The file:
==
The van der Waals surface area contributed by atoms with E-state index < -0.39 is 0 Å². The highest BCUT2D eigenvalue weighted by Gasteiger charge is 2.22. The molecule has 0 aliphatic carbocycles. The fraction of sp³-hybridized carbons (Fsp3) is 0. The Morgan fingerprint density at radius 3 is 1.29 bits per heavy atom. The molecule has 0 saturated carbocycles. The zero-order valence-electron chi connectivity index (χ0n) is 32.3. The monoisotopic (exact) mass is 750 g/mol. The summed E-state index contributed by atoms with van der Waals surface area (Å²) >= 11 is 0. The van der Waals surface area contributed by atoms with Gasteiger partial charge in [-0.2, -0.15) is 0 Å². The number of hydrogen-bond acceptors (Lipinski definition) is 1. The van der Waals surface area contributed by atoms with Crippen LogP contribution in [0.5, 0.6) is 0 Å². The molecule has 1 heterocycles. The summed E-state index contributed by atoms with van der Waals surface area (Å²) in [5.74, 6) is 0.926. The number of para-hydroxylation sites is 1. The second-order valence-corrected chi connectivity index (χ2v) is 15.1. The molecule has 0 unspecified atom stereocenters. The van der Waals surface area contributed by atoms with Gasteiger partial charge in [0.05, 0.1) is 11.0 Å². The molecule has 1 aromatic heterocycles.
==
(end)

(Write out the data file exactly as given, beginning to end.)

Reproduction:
The van der Waals surface area contributed by atoms with E-state index < -0.39 is 0 Å². The highest BCUT2D eigenvalue weighted by Gasteiger charge is 2.22. The molecule has 0 aliphatic carbocycles. The fraction of sp³-hybridized carbons (Fsp3) is 0. The Morgan fingerprint density at radius 3 is 1.29 bits per heavy atom. The molecule has 0 saturated carbocycles. The zero-order valence-electron chi connectivity index (χ0n) is 32.3. The monoisotopic (exact) mass is 750 g/mol. The summed E-state index contributed by atoms with van der Waals surface area (Å²) >= 11 is 0. The van der Waals surface area contributed by atoms with Gasteiger partial charge in [-0.2, -0.15) is 0 Å². The number of hydrogen-bond acceptors (Lipinski definition) is 1. The van der Waals surface area contributed by atoms with Crippen LogP contribution in [0.5, 0.6) is 0 Å². The molecule has 1 heterocycles. The summed E-state index contributed by atoms with van der Waals surface area (Å²) in [5.74, 6) is 0.926. The number of para-hydroxylation sites is 1. The second-order valence-corrected chi connectivity index (χ2v) is 15.1. The molecule has 0 unspecified atom stereocenters. The van der Waals surface area contributed by atoms with Gasteiger partial charge in [0.05, 0.1) is 11.0 Å². The molecule has 1 aromatic heterocycles.